SKIP TO: What’s the difference between an elliptical and a cross trainer? | What type of cross trainer resistance should you choose? | Is a cross trainer as good as walking? | How much time should I spend on a cross trainer? | Do you need a cross trainer with a heart rate monitor? | What kind of cross training programmes can you use? | Is a cross trainer better than a treadmill?
What’s the difference between an elliptical and a cross trainer?
“The biggest difference between the two is the movement,” says Claxton. “The movement of a cross trainer includes working your arms in a pull and push motion as the handles move and resistance can be added or reduced. An elliptical machine will have static handles and only allow the legs to move but the range of movement is different. This might be particularly good for someone with an upper-body injury. Since cross trainers have improved, they now provide a static handle which is more central, so overall a cross trainer would be my preferred kit as a trainer.”
What type of cross trainer resistance should you choose?
Many cross trainers are hard to differentiate by eye alone, but not all use the same resistance type. The two kinds to spot are belt and (more commonly) magnetic. While the latter tend to make for quieter, smoother flywheels, they’re also often more expensive than their belt equivalents.
Some of the most high-end options incorporate digital resistance, too, meaning that you can further alter resistance through a series of button presses. Premium brands such as TechnoGym love this addition since it allows trainers leading virtual training classes to increase and decrease your resistance for you. Not interested in whether yours is magnetic or belt operated? Definitely take resistance levels into consideration nonetheless: more challenging workouts will require levels that meet and exceed 20.
Is a cross trainer as good as walking?
According to Claxton, “A cross trainer could arguably be better than walking as you can target more muscle groups whilst training. However, walking outside can have many mental health benefits as well as physical.” In other words, mixing things up is, as usual, your best bet. A blend of cross trainer sessions and some more relaxed fresh air walking seems a safe bet for mind and body.
How much time should I spend on a cross trainer?
“Time would always depend on your goal,” says Claxton. “Personally, I’d keep it to around 10-15 minutes so you stay engaged with the exercise you’re doing and it’s an amount of time where you can really put some effort in.” High-intensity exercise for lower amounts of time like Claxton is suggesting can really help pump your heart rate up while preventing you from getting bored in the process. As usual, though, you’re more than welcome to mix things up and see what works best for you.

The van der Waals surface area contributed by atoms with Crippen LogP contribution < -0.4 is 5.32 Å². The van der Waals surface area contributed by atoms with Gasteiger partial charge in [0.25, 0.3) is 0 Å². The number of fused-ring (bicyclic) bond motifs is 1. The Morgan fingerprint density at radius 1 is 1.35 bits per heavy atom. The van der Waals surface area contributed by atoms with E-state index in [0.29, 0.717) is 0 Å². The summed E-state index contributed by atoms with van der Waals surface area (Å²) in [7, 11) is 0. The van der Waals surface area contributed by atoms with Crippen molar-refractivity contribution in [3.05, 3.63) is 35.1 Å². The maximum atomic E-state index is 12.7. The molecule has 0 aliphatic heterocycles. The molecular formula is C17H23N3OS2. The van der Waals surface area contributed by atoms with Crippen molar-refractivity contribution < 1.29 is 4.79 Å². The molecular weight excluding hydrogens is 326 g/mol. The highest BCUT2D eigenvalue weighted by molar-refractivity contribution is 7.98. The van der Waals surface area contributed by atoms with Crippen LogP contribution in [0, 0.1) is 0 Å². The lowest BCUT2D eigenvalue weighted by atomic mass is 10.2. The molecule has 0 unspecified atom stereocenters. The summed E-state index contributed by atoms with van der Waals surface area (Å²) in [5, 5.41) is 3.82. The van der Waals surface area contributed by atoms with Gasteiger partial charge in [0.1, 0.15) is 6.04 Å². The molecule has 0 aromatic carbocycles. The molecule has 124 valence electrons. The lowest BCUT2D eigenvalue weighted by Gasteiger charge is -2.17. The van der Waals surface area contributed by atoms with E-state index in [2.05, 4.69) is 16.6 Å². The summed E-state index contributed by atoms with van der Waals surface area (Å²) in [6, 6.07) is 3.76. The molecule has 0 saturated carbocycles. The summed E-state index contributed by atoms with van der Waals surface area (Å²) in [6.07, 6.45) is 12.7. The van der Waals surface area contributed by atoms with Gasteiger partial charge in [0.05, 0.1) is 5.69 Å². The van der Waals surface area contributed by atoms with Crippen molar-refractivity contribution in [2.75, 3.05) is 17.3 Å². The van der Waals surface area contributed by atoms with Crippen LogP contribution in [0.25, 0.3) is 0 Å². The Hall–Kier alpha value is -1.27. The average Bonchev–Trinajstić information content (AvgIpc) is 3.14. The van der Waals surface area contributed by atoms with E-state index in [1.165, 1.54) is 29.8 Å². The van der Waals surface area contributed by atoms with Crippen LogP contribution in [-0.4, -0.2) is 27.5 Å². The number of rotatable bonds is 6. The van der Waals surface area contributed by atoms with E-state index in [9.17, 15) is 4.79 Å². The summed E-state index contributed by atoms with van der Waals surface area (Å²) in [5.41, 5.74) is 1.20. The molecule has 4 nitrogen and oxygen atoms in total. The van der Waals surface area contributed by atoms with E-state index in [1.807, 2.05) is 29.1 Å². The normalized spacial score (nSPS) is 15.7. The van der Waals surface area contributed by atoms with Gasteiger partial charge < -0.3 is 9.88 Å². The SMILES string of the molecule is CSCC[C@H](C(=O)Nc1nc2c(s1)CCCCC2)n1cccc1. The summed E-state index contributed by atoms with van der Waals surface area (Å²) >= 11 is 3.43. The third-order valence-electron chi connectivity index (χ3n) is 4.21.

Do you need a cross trainer with a heart-rate monitor?
A heart-rate monitor is frequently found on electrical gym equipment because being more intimately acquainted with your own body is always sensible. Not only will a heart-rate monitor clue you into how you’re responding to increasingly intense routines, it can also be used for optimising your workouts. An increasing number of trainers are advocating for heart rate adjusted routines, which use “zones” — categorised from sustainable to intensive — to plan out a session. Already have access to chest straps and/or a sports watch? You might not need to add heart-rate monitor to your new cross trainer’s must-have list.
What kind of cross training programmes can you use?
You should find an LED screen on even the most wallet-friendly of ellipticals: these are where you’ll find a suite of pre-installed programmes to follow, which usually imitate climbs, trainer-led classes or HIIT sessions. Increase your budget, though, and you’re looking at a world of choice that can even include virtual, trainer-lead classes and dedicated apps. For the easily distracted, we also recommend Bluetooth and/or Wi-Fi optimisation so you can use other training apps and platforms.
Is a cross trainer better than a treadmill?
No matter how forensic nutritional information becomes and complex gyms can look, one thing remains true: any kind of cardiovascular workout is better than none. While that certainly means that a daily walk will work wonders, those wanting to blitz more calories will undoubtedly prefer something more substantial. That’s usually when electrical equipment comes into play, and for many, the treadmill is not the fix-all.
The main difference between the treadmill and the cross trainer is a matter of impact: the latter, like rowing machines and exercise bikes, put less pressure on your joints, making them preferable for those with injuries. Having said that, the best between the two is always going to be the one that you enjoy (or just tolerate) the most. For many, that’s rowing, trail running, or even stand-up paddleboarding. If it’s cross training for you, then that’s the bests a treadmill every time.
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